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Archive for April 15th, 2013

Remember the Spending Quiz from 2010, which asked people to guess whether absurd examples of government waste were true or false?

Well, we have a new video on government waste, though bureaucrats and politicians have become so profligate it doesn’t even bother to trick people with fake examples.

While very well done, I do have two small complaints about the video.

First, it asks whether we should cut spending or raise taxes to deal with the national debt. I think that’s too narrow. We shouldn’t be wasting money even if the budget was balanced and there wasn’t a penny of debt.

In other words, the problem isn’t deficits. Red ink is just a symptom. The real problem is that government is too big.

Second, the video sort of acquiesces to the dishonest Washington terminology by asking whether we should cut spending or raise taxes, implying those are the only two options. I favor genuine spending cuts, of course, but the most accurate way of phrasing the question is to ask whether we should cut spending, restrain spending, or let government grow on auto-pilot.

As I explained earlier this year, we can balance the budget in just 10 years if spending grows “only” 3.4 percent per year. When people understand that detail, there’s almost no support for higher taxes.

But I’m nitpicking. Overall, a very good video.

P.S. If the examples of pork-barrel spending in the video get you angry, you’ll probably have a stroke if you also watch the waste video from the folks at Government Gone Wild.

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Citing the analysis of America’s former Ambassador to the United Nations, I wrote last year about a treaty being concocted at the United Nations that would threaten our right to keep and bear arms.

Well, with the aid of the Obama Administration, this new treaty has been approved. Fortunately, there probably are not 67 votes in the Senate to ratify the measure.

And that’s a good thing. The Wall Street Journal has a column by John Bolton and John Yoo explaining why the new U.N . treaty is so misguided and dangerous.

…the new treaty also demands domestic regulation of “small arms and light weapons.” The treaty’s Article 5 requires nations to “establish and maintain a national control system,” including a “national control list.” …Gun-control advocates will use these provisions to argue that the U.S. must enact measures such as a national gun registry, licenses for guns and ammunition sales, universal background checks, and even a ban of certain weapons. The treaty thus provides the Obama administration with an end-run around Congress to reach these gun-control holy grails.

But doesn’t the Second Amendment protect our rights, regardless?

Unfortunately, that’s not clearly the case, as Bolton and Yoo note.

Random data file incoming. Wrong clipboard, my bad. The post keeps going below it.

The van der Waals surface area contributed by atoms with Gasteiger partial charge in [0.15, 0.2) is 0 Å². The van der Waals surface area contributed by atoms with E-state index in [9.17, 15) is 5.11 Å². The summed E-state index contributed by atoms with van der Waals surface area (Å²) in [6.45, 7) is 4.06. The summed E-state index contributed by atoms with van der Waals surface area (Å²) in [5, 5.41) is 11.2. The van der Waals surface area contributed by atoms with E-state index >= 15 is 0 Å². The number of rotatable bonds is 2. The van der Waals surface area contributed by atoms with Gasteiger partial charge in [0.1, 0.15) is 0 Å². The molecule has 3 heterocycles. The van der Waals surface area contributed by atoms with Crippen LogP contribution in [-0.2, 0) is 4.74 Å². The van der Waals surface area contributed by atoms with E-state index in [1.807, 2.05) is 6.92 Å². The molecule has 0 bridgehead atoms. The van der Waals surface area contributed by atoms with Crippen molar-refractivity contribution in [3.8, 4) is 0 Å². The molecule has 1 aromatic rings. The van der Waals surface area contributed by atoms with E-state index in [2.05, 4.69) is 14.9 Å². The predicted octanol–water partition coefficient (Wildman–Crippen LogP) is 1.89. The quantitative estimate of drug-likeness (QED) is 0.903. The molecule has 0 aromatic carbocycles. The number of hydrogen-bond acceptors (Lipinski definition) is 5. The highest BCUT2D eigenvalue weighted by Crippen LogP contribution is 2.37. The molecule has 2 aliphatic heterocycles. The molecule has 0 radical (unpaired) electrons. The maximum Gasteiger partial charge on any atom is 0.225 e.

The Constitution establishes treaties in Article II (which sets out the president’s executive powers), rather than in Article I (which defines the legislature’s authority)—so treaties therefore aren’t textually subject to the limits on Congress’s power. Treaties still receive the force of law under the Supremacy Clause, which declares that “This Constitution, and the Laws of the United States which shall be made in Pursuance thereof; and all Treaties made, or which shall be made, under the Authority of the United States, shall be the supreme Law of the Land.” …this difference in language between laws and treaties allows the latter to sweep more broadly than the former.

One thing we can state with certainty is that opponents of individual rights will use the treaty to push an anti-gun agenda inside the United States. And since the Supreme Court has upheld the Second Amendment by only one vote, I’m not overly confident that we can rely on the judiciary anyhow.

Ultimately, our fundamental rights to protect ourselves and our families only exist because politicians are scared of getting voted out of office and losing the best job most of them will ever have.

And remember that the “slippery slope” is a very relevant concern. Many anti-gun activists think only government should have the right to possess guns, and they view incremental gun control measures as building blocks to that ultimate goal.

Even though government monopolies on gun possession have been associated with some of the world’s most brutal dictatorships!

I’m not worried that the United States is going to turn into some Venezuelan-style anti-gun totalitarian regime, so I actually disagree with the results of my poll on the biggest reason to oppose gun control.

If I was asked to give my worst-case scenario for why we need private gun ownership, it would involve fiscal and societal breakdown because of an ever-growing welfare state.

But regardless of why you believe in the Second Amendment, this U.N. treaty would be a very bad development.

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